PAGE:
4 Evangelism Ideas for Halloween

With proper planning, Christians and churches can reach children, youth, and adults through common Halloween festivities, such as trick-or-treating, decorations, or through an alternative party that has all the fun elements without the scariness.

Autumn decorations on a front porch

Halloween is a popular holiday in America, both in terms of celebration and economic gain. According to Statista Research Department, around 65% of Americans plan to celebrate Halloween this year. Despite the ongoing pandemic, families and individuals will continue to celebrate the day that emphasizes trick-or-treating and general spookiness. While some Christians choose not to celebrate Halloween because of its pagan roots, there are Christians who enjoy the festivities and family-oriented Halloween activities.

Regardless of one’s position on Halloween, believers can still use the holiday to evangelize to others and spread the light of Jesus on a day when the world is obsessed with darkness (John 1:5). From traditional to creative ways of sharing the gospel, the following list contains four evangelism ideas for Halloween.

1. Pass out Gospel Tracts with Grace

One traditional way to evangelize on Halloween is to pass out gospel tracts with candy to children who are trick-or-treating. For many years, Christians have used the opportunity of children and families coming to their door to share the good news of Jesus Christ.

However, tracts are only effective when done with proper preparation. Key considerations must be kept in mind when deciding what type of tract to use since there are many different tract options available.

First, Christians need to avoid “scare tactic” tracts that depict scary images of Satan and hell. While Satan and hell are real, the gospel is not about fear. Instead, Jesus lovingly came to die for the sins of all mankind and be raised in victory over death (2 Corinthians 5:15).

By believing in Jesus, people can be set free from bondage to sin and fear of death. As Hebrews 2:14-15 states, Jesus “shared in their humanity so that by his death he might break the power of him who holds the power of death — that is, the devil and free those who all their lives were held in slavery by their fear of death” (NIV).

Believers should refrain from using fear as a motivator for children to trust in Christ because Jesus’ death and resurrection should be the focus of all gospel presentations.

Secondly, believers would be wise to read the tract before passing them out on Halloween. Many different questions can be asked to ensure the gospel tract is suitable and clearly conveys the good news. One should ask if the material in the tract explains the message of salvation simply, in a way a child can understand.

Ambiguous ideas such as “accepting Jesus into my heart” are too vague for concrete-thinking children. Also, biblical terms should be explained using simple terms, such as when addressing sin and faith.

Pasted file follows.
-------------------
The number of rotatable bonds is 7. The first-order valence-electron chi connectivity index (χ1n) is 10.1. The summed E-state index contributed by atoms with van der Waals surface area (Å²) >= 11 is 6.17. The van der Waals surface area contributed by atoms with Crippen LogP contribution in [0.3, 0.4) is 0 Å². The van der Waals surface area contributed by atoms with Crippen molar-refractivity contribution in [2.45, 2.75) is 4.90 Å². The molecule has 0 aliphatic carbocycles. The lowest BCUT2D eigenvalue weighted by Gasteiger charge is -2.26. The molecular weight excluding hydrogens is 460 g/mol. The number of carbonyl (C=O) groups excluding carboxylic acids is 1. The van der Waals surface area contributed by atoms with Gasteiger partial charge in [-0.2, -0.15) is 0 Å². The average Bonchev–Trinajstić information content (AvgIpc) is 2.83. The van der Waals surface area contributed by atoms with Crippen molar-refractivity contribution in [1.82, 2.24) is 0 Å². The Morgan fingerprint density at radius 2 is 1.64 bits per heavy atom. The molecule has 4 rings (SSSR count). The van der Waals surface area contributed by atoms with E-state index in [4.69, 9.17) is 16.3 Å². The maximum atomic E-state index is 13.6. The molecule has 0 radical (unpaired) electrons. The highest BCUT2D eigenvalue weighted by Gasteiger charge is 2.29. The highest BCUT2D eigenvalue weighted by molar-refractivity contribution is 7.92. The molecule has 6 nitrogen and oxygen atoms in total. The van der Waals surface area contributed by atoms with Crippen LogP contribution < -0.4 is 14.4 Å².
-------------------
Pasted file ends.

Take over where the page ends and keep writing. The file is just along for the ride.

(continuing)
One may even need to consider using a tract that covers the entire story of redemption, beginning with creation and the Fall of Man to provide needed background (Genesis 1:1; 3:1-19). Another important question is whether the tract includes all components of the gospel message, including Jesus’ death, burial, and resurrection (1 Corinthians 15:1-4).

Finally, when using gospel tracts, one must also remember to pass out candy. While it may be tempting to only pass out the tracts, one must remember that children are expecting candy on Halloween. Also, passing out poor-quality candy can diminish the effectiveness of the gospel message. Thus, pass out good quality candy with the gospel tracts.

2. Use Candy to Share the Gospel

Candy is one of the main reasons children love Halloween. They enjoy getting a wide variety of treats, especially their favorite ones. An often-overlooked evangelism tactic for Halloween is the use of candy. Using a prepared and creative method, Christians can use candy to share the gospel with children on Halloween.

While there are brands of candy, which print Scripture on candies and individual popcorn bags that can be used on Halloween, individuals can also use a common children’s ministry method to share the gospel using specific colors of candy wrappers.

Sunday school teachers and children’s ministry workers are typically acquainted with the Wordless Book, which has colored pages and movable cut-out pictures. Each color in the book stands for a different aspect of the gospel message.

By exchanging the pages for the wrappings of candy, Christians can easily put together a treat bag of candy with a notecard explaining the meaning of each specific color of candy.

Although there are a few variations of the Wordless Book, many have five colors: Gold, black, red, white, and green. Using this basic layout of colors, one could build a treat bag with a piece of candy for each color. The gold piece of candy would refer to heaven, which is where people want to go to be with God.